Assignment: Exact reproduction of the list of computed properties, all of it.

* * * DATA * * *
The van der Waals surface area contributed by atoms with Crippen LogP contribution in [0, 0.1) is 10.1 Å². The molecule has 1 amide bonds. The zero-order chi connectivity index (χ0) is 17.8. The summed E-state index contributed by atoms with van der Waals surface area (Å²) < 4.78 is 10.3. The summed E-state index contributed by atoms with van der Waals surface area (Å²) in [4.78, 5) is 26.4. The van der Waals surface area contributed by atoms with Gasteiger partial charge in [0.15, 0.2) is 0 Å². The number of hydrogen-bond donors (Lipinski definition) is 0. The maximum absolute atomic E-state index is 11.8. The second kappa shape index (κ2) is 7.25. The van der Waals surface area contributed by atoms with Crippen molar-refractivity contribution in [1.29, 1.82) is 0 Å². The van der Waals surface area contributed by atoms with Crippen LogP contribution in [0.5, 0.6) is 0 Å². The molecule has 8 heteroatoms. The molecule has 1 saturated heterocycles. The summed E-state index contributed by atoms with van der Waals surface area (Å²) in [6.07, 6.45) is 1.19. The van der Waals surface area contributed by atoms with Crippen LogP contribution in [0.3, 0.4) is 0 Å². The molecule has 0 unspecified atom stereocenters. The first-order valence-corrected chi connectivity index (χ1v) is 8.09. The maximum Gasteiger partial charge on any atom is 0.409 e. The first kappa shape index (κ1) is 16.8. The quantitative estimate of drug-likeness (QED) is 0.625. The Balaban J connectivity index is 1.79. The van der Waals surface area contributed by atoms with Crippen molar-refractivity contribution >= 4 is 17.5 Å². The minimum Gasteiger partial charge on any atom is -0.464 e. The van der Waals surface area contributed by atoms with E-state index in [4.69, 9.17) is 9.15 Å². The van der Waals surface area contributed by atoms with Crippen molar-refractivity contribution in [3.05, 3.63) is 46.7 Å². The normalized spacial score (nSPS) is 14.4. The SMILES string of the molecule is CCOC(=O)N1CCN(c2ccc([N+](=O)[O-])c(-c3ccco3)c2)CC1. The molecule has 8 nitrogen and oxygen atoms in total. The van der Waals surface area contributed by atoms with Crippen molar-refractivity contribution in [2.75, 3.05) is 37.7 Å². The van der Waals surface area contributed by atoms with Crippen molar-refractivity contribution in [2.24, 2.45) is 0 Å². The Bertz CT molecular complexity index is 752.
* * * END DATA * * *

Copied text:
The van der Waals surface area contributed by atoms with Crippen LogP contribution in [0, 0.1) is 10.1 Å². The molecule has 1 amide bonds. The zero-order chi connectivity index (χ0) is 17.8. The summed E-state index contributed by atoms with van der Waals surface area (Å²) < 4.78 is 10.3. The summed E-state index contributed by atoms with van der Waals surface area (Å²) in [4.78, 5) is 26.4. The van der Waals surface area contributed by atoms with Gasteiger partial charge in [0.15, 0.2) is 0 Å². The number of hydrogen-bond donors (Lipinski definition) is 0. The maximum absolute atomic E-state index is 11.8. The second kappa shape index (κ2) is 7.25. The van der Waals surface area contributed by atoms with Crippen molar-refractivity contribution in [1.29, 1.82) is 0 Å². The van der Waals surface area contributed by atoms with Crippen LogP contribution in [0.5, 0.6) is 0 Å². The molecule has 8 heteroatoms. The molecule has 1 saturated heterocycles. The summed E-state index contributed by atoms with van der Waals surface area (Å²) in [6.07, 6.45) is 1.19. The van der Waals surface area contributed by atoms with Crippen LogP contribution in [0.3, 0.4) is 0 Å². The molecule has 0 unspecified atom stereocenters. The first-order valence-corrected chi connectivity index (χ1v) is 8.09. The maximum Gasteiger partial charge on any atom is 0.409 e. The first kappa shape index (κ1) is 16.8. The quantitative estimate of drug-likeness (QED) is 0.625. The Balaban J connectivity index is 1.79. The van der Waals surface area contributed by atoms with Crippen molar-refractivity contribution >= 4 is 17.5 Å². The minimum Gasteiger partial charge on any atom is -0.464 e. The van der Waals surface area contributed by atoms with E-state index in [4.69, 9.17) is 9.15 Å². The van der Waals surface area contributed by atoms with Crippen molar-refractivity contribution in [3.05, 3.63) is 46.7 Å². The normalized spacial score (nSPS) is 14.4. The SMILES string of the molecule is CCOC(=O)N1CCN(c2ccc([N+](=O)[O-])c(-c3ccco3)c2)CC1. The molecule has 8 nitrogen and oxygen atoms in total. The van der Waals surface area contributed by atoms with Crippen molar-refractivity contribution in [2.75, 3.05) is 37.7 Å². The van der Waals surface area contributed by atoms with Crippen molar-refractivity contribution in [2.24, 2.45) is 0 Å². The Bertz CT molecular complexity index is 752.